Settled at the computer in my study, I commence browsing the day’s news for snippets to use in my weekly podcast. One that catches my eye is at the Daily Mail website. There among all the inconsequential gossip about celebrities, Royals, and politicians is this little gem:

My Lancaster saved my life: 19-year-old rear gunner Ron Needle had the loneliest and deadliest job of the war—and one night 20,000ft over Munich, disaster struck, sparking a breathtaking survival story

May 16, 2020

It’s a WW2 story. The Lancaster was a British bomber, used during the last three years of the war in the great allied air raids on Germany. WW2 historian John Nichol has written a book about the Lancaster, publication date May 16th. This Daily Mail piece is extracted from the book.

That headline gives the essence of what happened to Ron Needle (who died last August aged 95). His story is not exceptionally remarkable, as war stories go; but it’s a reminder of how appallingly dangerous it was to be bomber crew. It was in fact a fifty-fifty life. John Nichol:

The average age of the seven-man crew was a mere 22. Of 7,377 Lancasters built during the war, over half were lost to enemy action and in training accidents …

Of the 125,000 men who served in Bomber Command, just under half were killed flying missions.

The scent of lilac still in my nostrils, a chain of neurons is firing deeper, deeper, …

Seventy years ago in England the war was still close, the memories vivid, the music still played. Especially popular were songs that expressed a yearning for normal life, when all the horrors and dislocations of war would be over: When the Lights Go On Again, The White Cliffs of Dover, I’ll Be Seeing You.


Those were originally wartime songs, to be sure. Everyone’s life has spells of misery and chaos, though. At such times the longing for restoration of a peaceful, stable normality is powerful, and these songs still speak to it. They easily survived into peacetime: Jo Stafford’s “I’ll Be Seeing You” (actually written in 1938, but raised to popularity by the war) has nearly two million hits on YouTube, suggesting an appeal far wider than just octogenarians who remember the war.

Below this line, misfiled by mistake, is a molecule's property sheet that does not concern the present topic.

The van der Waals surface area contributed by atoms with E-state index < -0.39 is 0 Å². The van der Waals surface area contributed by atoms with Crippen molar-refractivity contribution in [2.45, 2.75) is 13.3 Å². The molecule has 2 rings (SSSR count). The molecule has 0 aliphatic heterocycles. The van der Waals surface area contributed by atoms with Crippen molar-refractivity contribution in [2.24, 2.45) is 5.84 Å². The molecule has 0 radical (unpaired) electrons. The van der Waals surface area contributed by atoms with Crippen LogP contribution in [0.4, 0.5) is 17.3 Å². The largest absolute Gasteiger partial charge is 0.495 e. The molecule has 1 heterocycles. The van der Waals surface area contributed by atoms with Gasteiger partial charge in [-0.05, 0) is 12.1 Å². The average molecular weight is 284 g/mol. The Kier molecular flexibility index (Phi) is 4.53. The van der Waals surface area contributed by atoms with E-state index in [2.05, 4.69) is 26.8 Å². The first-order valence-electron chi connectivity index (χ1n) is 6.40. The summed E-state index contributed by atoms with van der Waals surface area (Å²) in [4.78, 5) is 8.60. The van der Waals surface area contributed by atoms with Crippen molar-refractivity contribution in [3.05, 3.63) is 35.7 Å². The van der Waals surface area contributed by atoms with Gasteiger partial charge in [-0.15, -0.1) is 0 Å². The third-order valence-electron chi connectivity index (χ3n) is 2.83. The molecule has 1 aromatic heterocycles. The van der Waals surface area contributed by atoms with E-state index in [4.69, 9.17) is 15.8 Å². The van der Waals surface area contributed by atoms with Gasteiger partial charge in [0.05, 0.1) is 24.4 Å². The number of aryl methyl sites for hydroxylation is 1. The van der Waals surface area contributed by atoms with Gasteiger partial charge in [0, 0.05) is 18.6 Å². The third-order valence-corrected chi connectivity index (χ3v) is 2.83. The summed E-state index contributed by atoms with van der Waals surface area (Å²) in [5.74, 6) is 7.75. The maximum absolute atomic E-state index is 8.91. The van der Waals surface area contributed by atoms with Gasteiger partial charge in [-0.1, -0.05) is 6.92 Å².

The Ivor Novello weepie We’ll Gather Lilacs was in this genre:

We’ll gather lilacs in the Spring again
And walk together down an English lane,
Until our hearts have learned to sing again,
When you come home once more.

And in the evening by the firelight’s glow
You’ll hold me close and never let me go.
Your eyes will tell me all I want to know,
When you come home once more.

After a double whammy like this—the fragrance of lilac, then the war story—those neurons are now firing all the way down to 1940-something.

My sister and I are playing on the living-room carpet in front of a glowing coal fire, my Dad in his armchair listening to the radio—BBC Light Programme—Mum in her chair on the other side doing needlework. George the Sixth is on the throne, Clement Attlee‘s in Number Ten Downing Street, Harry Truman‘s in the White House, Stalin‘s in the Kremlin. From the radio are issuing the voices of Anne Ziegler and Webster Booth: We’ll gather lilacs

OK, so now I’m going to tell you that we’re all yearning for this coronavirus business to end and normal life to resume, just like the folk back in WW2, right?

Not really. Yes, there is some of that yearning-for-normality going round; I catch bits of it in conversation now and then. Still, a parallel between WW2 and today’s events would be facile.